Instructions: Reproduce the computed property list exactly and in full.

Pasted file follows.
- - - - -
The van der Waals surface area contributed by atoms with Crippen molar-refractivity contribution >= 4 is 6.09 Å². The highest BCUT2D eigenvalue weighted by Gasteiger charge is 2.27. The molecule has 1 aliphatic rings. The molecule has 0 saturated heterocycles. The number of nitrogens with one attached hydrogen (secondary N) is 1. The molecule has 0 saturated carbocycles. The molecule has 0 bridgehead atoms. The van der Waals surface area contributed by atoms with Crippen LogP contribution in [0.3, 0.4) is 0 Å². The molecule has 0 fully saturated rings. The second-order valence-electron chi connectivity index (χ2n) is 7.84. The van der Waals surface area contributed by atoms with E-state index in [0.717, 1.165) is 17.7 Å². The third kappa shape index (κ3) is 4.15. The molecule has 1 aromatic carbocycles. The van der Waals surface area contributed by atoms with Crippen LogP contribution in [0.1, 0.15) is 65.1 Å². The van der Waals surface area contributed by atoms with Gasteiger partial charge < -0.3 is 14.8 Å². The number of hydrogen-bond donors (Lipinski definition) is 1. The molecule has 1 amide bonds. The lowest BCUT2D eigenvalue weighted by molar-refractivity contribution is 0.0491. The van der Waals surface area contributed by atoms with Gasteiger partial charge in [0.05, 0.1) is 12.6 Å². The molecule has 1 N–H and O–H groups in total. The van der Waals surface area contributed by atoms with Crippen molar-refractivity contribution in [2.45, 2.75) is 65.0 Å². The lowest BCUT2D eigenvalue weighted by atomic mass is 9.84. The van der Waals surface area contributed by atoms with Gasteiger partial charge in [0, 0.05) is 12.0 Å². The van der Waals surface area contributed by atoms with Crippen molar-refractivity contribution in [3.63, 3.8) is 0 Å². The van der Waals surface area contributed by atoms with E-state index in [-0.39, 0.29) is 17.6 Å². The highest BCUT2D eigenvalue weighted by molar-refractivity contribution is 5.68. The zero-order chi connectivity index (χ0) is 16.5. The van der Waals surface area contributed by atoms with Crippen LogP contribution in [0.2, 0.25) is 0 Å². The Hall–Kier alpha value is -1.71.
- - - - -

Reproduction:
The van der Waals surface area contributed by atoms with Crippen molar-refractivity contribution >= 4 is 6.09 Å². The highest BCUT2D eigenvalue weighted by Gasteiger charge is 2.27. The molecule has 1 aliphatic rings. The molecule has 0 saturated heterocycles. The number of nitrogens with one attached hydrogen (secondary N) is 1. The molecule has 0 saturated carbocycles. The molecule has 0 bridgehead atoms. The van der Waals surface area contributed by atoms with Crippen LogP contribution in [0.3, 0.4) is 0 Å². The molecule has 0 fully saturated rings. The second-order valence-electron chi connectivity index (χ2n) is 7.84. The van der Waals surface area contributed by atoms with E-state index in [0.717, 1.165) is 17.7 Å². The third kappa shape index (κ3) is 4.15. The molecule has 1 aromatic carbocycles. The van der Waals surface area contributed by atoms with Crippen LogP contribution in [0.1, 0.15) is 65.1 Å². The van der Waals surface area contributed by atoms with Gasteiger partial charge < -0.3 is 14.8 Å². The number of hydrogen-bond donors (Lipinski definition) is 1. The molecule has 1 amide bonds. The lowest BCUT2D eigenvalue weighted by molar-refractivity contribution is 0.0491. The van der Waals surface area contributed by atoms with Gasteiger partial charge in [0.05, 0.1) is 12.6 Å². The molecule has 1 N–H and O–H groups in total. The van der Waals surface area contributed by atoms with Crippen molar-refractivity contribution in [2.45, 2.75) is 65.0 Å². The lowest BCUT2D eigenvalue weighted by atomic mass is 9.84. The van der Waals surface area contributed by atoms with Gasteiger partial charge in [0, 0.05) is 12.0 Å². The van der Waals surface area contributed by atoms with Crippen molar-refractivity contribution in [3.63, 3.8) is 0 Å². The van der Waals surface area contributed by atoms with E-state index in [-0.39, 0.29) is 17.6 Å². The highest BCUT2D eigenvalue weighted by molar-refractivity contribution is 5.68. The zero-order chi connectivity index (χ0) is 16.5. The van der Waals surface area contributed by atoms with Crippen LogP contribution in [0.2, 0.25) is 0 Å². The Hall–Kier alpha value is -1.71.